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De Havilland DH-4

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This object is on display in the Looking at Earth exhibition at the National Mall building.


The United States possessed no combat-worthy aircraft upon entry into World War I in 1917. Several European aircraft were considered. The British DH-4 was selected because of its comparatively simple construction and its apparent adaptability to mass production. It was also well-suited to the new American 400-horsepower Liberty V-12 engine. American-built DH-4s were dubbed the "Liberty Plane." By war's end, 13 Army Air Service squadrons, five of them bomber squadrons, were equipped with them. In addition, four combined Navy-Marine squadrons were flying DH-4s along the Belgian coast. Of the 4,346 DH-4s built in the United States, 1,213 were delivered to France, but of those only 696 reached the Zone of Advance. In the postwar period, the DH-4 was the principal aircraft used by the U.S. Government when air mail service began in 1918.

The DH-4 in the NASM collection was the prototype American-built DH-4, manufactured by the Dayton-Wright Airplane Company. This airplane was used in more than 2,600 experiments until its retirement in April 1919. It was also the airplane in which Orville Wright made his last flight as a pilot in 1918.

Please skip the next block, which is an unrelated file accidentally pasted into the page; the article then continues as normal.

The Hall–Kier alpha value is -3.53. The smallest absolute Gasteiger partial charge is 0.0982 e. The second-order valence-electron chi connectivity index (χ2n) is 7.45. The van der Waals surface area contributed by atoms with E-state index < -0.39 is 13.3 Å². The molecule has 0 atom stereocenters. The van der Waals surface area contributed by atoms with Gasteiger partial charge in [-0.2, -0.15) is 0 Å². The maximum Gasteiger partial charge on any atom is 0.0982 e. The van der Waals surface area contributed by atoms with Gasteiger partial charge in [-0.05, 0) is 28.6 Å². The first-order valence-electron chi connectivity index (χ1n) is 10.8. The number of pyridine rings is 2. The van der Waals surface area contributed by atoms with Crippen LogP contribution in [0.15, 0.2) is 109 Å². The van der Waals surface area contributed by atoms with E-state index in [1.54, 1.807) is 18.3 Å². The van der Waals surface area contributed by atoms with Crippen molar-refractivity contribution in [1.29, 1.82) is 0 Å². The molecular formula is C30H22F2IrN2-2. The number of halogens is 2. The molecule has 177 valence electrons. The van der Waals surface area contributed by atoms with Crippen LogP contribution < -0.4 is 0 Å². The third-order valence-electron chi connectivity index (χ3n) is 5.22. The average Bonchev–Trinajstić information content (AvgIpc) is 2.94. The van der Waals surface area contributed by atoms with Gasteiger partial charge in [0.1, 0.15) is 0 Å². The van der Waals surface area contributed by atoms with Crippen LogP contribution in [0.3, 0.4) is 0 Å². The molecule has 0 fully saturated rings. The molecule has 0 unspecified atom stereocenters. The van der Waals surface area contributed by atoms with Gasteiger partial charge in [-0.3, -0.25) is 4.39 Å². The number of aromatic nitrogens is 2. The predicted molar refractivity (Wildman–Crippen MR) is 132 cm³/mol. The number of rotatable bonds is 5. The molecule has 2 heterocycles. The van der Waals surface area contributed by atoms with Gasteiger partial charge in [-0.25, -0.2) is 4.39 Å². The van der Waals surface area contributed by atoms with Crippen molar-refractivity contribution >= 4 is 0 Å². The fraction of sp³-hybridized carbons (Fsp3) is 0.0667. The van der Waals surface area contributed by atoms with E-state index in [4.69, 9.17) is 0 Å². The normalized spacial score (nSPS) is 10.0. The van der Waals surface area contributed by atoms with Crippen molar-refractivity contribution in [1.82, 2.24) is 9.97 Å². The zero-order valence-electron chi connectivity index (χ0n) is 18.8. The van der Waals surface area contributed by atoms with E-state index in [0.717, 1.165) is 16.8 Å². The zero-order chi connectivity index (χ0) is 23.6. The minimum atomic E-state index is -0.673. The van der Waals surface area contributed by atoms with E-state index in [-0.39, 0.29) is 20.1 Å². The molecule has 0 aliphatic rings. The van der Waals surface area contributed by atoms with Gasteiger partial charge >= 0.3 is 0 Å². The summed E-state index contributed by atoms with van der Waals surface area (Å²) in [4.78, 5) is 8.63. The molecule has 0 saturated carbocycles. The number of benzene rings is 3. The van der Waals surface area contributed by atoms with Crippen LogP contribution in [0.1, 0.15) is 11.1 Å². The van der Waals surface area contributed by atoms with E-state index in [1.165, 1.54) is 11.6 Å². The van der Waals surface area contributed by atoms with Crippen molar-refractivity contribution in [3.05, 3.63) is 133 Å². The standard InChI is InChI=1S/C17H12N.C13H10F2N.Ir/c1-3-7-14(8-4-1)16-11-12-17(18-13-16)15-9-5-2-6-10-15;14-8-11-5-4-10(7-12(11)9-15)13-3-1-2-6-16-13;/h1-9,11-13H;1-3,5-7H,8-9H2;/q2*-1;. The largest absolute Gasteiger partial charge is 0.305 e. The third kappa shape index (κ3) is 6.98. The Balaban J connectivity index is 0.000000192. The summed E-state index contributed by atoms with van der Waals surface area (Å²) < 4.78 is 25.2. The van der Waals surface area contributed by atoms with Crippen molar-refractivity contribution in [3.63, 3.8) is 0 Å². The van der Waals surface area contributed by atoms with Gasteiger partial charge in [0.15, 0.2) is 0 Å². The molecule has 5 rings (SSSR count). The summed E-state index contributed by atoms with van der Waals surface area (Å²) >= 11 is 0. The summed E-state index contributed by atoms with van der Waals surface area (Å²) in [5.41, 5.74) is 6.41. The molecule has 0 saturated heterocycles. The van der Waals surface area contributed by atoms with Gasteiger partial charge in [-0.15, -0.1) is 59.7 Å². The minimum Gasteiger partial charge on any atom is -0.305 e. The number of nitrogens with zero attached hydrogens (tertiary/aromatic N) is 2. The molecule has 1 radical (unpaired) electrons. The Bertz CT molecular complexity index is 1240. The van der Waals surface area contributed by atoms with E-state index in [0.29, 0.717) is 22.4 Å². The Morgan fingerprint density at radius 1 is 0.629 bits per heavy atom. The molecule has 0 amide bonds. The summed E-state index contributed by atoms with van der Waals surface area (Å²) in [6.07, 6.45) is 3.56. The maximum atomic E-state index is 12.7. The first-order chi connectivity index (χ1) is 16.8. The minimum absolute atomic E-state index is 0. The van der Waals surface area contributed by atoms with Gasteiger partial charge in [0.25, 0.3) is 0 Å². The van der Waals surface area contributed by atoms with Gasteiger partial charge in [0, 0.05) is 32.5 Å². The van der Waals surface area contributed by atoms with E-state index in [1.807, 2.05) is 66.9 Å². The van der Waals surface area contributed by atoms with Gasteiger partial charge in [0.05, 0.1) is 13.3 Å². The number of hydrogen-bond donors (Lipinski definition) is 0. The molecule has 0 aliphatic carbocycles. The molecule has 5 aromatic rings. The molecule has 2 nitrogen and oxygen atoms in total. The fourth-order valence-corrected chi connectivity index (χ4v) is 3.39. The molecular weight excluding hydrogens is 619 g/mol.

Transferred from the U.S. War Department.

Manufacturer: Dayton-Wright Airplane Co.

Date: 1917-1918

Country of Origin: United States of America

Dimensions: Wingspan: 13.0 m (42 ft 8 in)
Length: 9.3 m (30 ft 5 in)
Height: 3.2 m (10 ft 6 in)
Weight: Empty, 1,087 kg (2,391 lb)
Gross, 1,953 kg (4,297 lb)

Materials: Airframe: Wood Covering: Fabric

Physical Description:Two-seat, single-engine World War I biplane observation and bomber aircraft; 400-horsepower Liberty V-12 water-cooled engine. American-built version of a British design. Wings and tail natural finish overall. Fuselage light yellow on sides, brown on top.

Inventory number: A19190051000

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